Truth in Tyson’s threats to duped star
A truly bizarre social media mix-up has created absolute chaos after a star comedian claimed Mike Tyson was personally hunting him down.
American funnyman Michael Blackson claimed on social media that the boxing legend formerly known as the baddest man on the planet had sent him private messages on Instagram warning him about comments surrounding the fighter's daughter.
Those comments caused a dramatic reaction across the internet until reports emerged that Tyson, in fact, never sent those messages to Blackson.
A spokesman for Tyson released a statement on Saturday (AEDT) declaring that Blackson appeared to fall for a fake Mike Tyson Instagram account.
The comments, reportedly, falsely attributed to Tyson came after bizarre rumours the former heavyweight champion was willing to pay $10 million dollars to any man willing to marry his daughter, Mikey Lorna Tyson.
The rumours have since been revealed to be nothing more than a hoax.
"If this is true, I think I'm finally ready to settle down," Blackson posted on social media, joking about his interest in taking Tyson up on the $10 million offer.
WARNING OFFENSIVE LANGUAGE
"I know I've been dipping n dapping a few snow bunnies and Asian persuasion but I'm ready for your beautiful queen. I'm ready to give u some grandkids that will have the complexion of Tyson Bedford, knowledge of Cicely Tyson, talk like you Mike Tyson and hopefully not built like Tyson Fury.
"I really don't give a f*ck about the money but I'll take it. Waiting to hear from you father in law sir."
Blackson said Tyson responded to the comment and posted a screenshot of the exchange - unfortunately for him it was later revealed to be a hoax Tyson account.
"Listen u black little b*tch. This sh*t ain't real and soon as I find the person that started that meme, imma knock them the f*ck out so make sure it ain't you burnt roach looking b*tch," the false Tyson account messaged to Blackson.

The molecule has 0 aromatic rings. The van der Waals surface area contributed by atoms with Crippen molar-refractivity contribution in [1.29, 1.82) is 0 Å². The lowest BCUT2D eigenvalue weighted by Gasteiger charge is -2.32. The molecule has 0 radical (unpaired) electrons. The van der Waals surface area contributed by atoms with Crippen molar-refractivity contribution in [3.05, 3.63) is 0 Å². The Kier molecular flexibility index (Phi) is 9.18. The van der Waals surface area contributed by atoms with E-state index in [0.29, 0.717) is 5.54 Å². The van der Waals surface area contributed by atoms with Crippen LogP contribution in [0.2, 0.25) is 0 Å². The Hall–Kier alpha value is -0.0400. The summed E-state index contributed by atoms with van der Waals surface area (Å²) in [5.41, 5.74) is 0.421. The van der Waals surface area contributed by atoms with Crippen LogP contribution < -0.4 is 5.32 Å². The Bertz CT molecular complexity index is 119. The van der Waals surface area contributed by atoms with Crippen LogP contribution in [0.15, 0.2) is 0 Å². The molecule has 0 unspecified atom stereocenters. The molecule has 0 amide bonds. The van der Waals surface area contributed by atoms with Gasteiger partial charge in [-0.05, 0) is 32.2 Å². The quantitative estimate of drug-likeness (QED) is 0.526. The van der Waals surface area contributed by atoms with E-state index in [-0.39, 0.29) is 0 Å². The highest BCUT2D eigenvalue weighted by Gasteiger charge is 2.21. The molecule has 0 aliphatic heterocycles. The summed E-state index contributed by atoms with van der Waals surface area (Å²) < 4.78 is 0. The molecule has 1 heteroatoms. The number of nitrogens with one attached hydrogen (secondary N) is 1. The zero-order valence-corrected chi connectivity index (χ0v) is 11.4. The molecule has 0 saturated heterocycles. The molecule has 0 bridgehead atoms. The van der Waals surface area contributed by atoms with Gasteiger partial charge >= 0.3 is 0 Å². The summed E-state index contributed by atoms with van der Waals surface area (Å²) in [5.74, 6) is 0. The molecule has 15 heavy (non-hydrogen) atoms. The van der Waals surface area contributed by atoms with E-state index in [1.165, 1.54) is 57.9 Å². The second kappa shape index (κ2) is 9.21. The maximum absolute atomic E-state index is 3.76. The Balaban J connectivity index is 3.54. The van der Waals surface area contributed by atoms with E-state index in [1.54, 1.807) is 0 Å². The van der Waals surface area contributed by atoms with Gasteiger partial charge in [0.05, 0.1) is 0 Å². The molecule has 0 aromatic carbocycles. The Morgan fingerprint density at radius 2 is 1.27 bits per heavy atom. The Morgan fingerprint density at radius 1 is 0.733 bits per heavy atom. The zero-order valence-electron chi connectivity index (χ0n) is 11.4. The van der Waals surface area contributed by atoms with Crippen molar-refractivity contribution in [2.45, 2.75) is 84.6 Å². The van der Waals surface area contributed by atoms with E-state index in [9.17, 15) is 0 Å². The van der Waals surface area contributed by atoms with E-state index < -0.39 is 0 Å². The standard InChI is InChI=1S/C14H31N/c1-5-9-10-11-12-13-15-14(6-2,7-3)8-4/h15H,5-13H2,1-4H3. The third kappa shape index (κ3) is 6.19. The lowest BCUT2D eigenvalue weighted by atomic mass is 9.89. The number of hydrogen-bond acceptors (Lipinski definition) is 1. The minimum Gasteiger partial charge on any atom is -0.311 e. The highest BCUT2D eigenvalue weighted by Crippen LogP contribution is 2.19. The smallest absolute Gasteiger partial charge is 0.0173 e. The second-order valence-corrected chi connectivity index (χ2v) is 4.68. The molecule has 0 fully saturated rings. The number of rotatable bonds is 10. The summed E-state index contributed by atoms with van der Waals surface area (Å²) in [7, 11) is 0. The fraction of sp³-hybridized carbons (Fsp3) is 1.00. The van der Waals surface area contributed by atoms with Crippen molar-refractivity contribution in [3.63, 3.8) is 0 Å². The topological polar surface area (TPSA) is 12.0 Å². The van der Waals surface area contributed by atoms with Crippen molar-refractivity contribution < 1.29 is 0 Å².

"My daughter is happily in a relationship with a nice looking man so she's not interested in an overcooked hotdog like you. Next time you do my podcast, imma knock the black off u, it might take a year because you black as f*ck. Gtfo my dm before I get your black ass deported you geico lizard looking b*tch."
MIKE TYSON IS BACK 🤣 pic.twitter.com/3EEq0CXfde— Boxing Kingdom (@BoxingKingdom14) February 28, 2020
However, it soon emerged that not only was Blackson duped by a false account, but the original rumour about the boxing star offering money for somebody to marry his daughter was also revealed as false.
"You have posted a false and defamatory article in regards to Mike Tyson and his daughter," a spokesman for Tyson said.
"There is zero truth to this story, and it is suggested that you immediately remove the article and all links or further action will be taken."
The same spokesman for Tyson's California Ranch also confirmed Blackson was contacted about his claims and eventually deleted the images of his mix-up with a fraudulent Tyson account on Instagram.
It turns out fake news can strike anytime, anywhere.